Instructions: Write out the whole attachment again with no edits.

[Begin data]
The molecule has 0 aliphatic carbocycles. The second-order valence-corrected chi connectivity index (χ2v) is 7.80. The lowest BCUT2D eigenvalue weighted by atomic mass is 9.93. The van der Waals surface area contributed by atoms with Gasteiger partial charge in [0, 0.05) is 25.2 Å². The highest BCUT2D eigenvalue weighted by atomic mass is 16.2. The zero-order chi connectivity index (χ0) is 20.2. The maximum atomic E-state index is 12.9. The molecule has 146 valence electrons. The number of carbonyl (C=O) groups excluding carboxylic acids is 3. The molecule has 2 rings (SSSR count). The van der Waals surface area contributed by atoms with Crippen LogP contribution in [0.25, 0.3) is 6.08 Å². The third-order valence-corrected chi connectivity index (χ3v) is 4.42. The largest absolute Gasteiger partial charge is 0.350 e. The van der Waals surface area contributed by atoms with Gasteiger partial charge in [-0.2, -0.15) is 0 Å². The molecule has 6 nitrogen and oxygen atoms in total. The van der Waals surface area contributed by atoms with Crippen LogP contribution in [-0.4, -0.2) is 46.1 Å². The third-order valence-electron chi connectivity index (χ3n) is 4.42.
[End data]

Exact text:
The molecule has 0 aliphatic carbocycles. The second-order valence-corrected chi connectivity index (χ2v) is 7.80. The lowest BCUT2D eigenvalue weighted by atomic mass is 9.93. The van der Waals surface area contributed by atoms with Gasteiger partial charge in [0, 0.05) is 25.2 Å². The highest BCUT2D eigenvalue weighted by atomic mass is 16.2. The zero-order chi connectivity index (χ0) is 20.2. The maximum atomic E-state index is 12.9. The molecule has 146 valence electrons. The number of carbonyl (C=O) groups excluding carboxylic acids is 3. The molecule has 2 rings (SSSR count). The van der Waals surface area contributed by atoms with Crippen LogP contribution in [0.25, 0.3) is 6.08 Å². The third-order valence-corrected chi connectivity index (χ3v) is 4.42. The largest absolute Gasteiger partial charge is 0.350 e. The van der Waals surface area contributed by atoms with Gasteiger partial charge in [-0.2, -0.15) is 0 Å². The molecule has 6 nitrogen and oxygen atoms in total. The van der Waals surface area contributed by atoms with Crippen LogP contribution in [-0.4, -0.2) is 46.1 Å². The third-order valence-electron chi connectivity index (χ3n) is 4.42.